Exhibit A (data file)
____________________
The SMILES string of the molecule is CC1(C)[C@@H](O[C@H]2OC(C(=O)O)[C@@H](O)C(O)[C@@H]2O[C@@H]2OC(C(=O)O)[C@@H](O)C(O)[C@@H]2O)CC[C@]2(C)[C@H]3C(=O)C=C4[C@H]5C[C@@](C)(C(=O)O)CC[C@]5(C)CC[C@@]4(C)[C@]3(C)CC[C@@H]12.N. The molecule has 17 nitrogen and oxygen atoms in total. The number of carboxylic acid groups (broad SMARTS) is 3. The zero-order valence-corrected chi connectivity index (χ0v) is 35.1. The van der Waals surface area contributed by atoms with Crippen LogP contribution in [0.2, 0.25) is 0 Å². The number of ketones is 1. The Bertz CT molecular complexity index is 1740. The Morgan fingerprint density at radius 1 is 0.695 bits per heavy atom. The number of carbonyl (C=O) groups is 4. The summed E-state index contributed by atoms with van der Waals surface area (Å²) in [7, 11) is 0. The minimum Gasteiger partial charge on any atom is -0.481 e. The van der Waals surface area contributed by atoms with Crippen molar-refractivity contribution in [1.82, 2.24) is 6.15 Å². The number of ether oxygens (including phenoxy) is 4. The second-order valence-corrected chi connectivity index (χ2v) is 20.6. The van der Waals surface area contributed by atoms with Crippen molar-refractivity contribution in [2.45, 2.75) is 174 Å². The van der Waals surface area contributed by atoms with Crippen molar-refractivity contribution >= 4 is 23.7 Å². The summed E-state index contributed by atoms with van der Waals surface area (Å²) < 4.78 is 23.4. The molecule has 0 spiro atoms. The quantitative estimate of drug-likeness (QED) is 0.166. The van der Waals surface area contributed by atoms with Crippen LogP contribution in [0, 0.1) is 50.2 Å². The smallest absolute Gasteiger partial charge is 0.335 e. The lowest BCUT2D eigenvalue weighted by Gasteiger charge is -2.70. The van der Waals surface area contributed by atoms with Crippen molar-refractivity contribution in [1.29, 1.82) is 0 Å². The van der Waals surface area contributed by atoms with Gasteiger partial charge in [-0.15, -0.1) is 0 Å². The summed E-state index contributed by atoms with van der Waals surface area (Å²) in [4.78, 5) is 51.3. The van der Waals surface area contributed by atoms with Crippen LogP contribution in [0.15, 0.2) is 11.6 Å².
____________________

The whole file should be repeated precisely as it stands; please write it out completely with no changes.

The SMILES string of the molecule is CC1(C)[C@@H](O[C@H]2OC(C(=O)O)[C@@H](O)C(O)[C@@H]2O[C@@H]2OC(C(=O)O)[C@@H](O)C(O)[C@@H]2O)CC[C@]2(C)[C@H]3C(=O)C=C4[C@H]5C[C@@](C)(C(=O)O)CC[C@]5(C)CC[C@@]4(C)[C@]3(C)CC[C@@H]12.N. The molecule has 17 nitrogen and oxygen atoms in total. The number of carboxylic acid groups (broad SMARTS) is 3. The zero-order valence-corrected chi connectivity index (χ0v) is 35.1. The van der Waals surface area contributed by atoms with Crippen LogP contribution in [0.2, 0.25) is 0 Å². The number of ketones is 1. The Bertz CT molecular complexity index is 1740. The Morgan fingerprint density at radius 1 is 0.695 bits per heavy atom. The number of carbonyl (C=O) groups is 4. The summed E-state index contributed by atoms with van der Waals surface area (Å²) in [7, 11) is 0. The minimum Gasteiger partial charge on any atom is -0.481 e. The van der Waals surface area contributed by atoms with Crippen molar-refractivity contribution in [1.82, 2.24) is 6.15 Å². The number of ether oxygens (including phenoxy) is 4. The second-order valence-corrected chi connectivity index (χ2v) is 20.6. The van der Waals surface area contributed by atoms with Crippen molar-refractivity contribution in [2.45, 2.75) is 174 Å². The van der Waals surface area contributed by atoms with Crippen molar-refractivity contribution >= 4 is 23.7 Å². The summed E-state index contributed by atoms with van der Waals surface area (Å²) < 4.78 is 23.4. The molecule has 0 spiro atoms. The quantitative estimate of drug-likeness (QED) is 0.166. The van der Waals surface area contributed by atoms with Crippen LogP contribution in [0, 0.1) is 50.2 Å². The smallest absolute Gasteiger partial charge is 0.335 e. The lowest BCUT2D eigenvalue weighted by Gasteiger charge is -2.70. The van der Waals surface area contributed by atoms with Crippen molar-refractivity contribution in [1.29, 1.82) is 0 Å². The van der Waals surface area contributed by atoms with Gasteiger partial charge in [-0.15, -0.1) is 0 Å². The summed E-state index contributed by atoms with van der Waals surface area (Å²) in [4.78, 5) is 51.3. The van der Waals surface area contributed by atoms with Crippen LogP contribution in [0.15, 0.2) is 11.6 Å².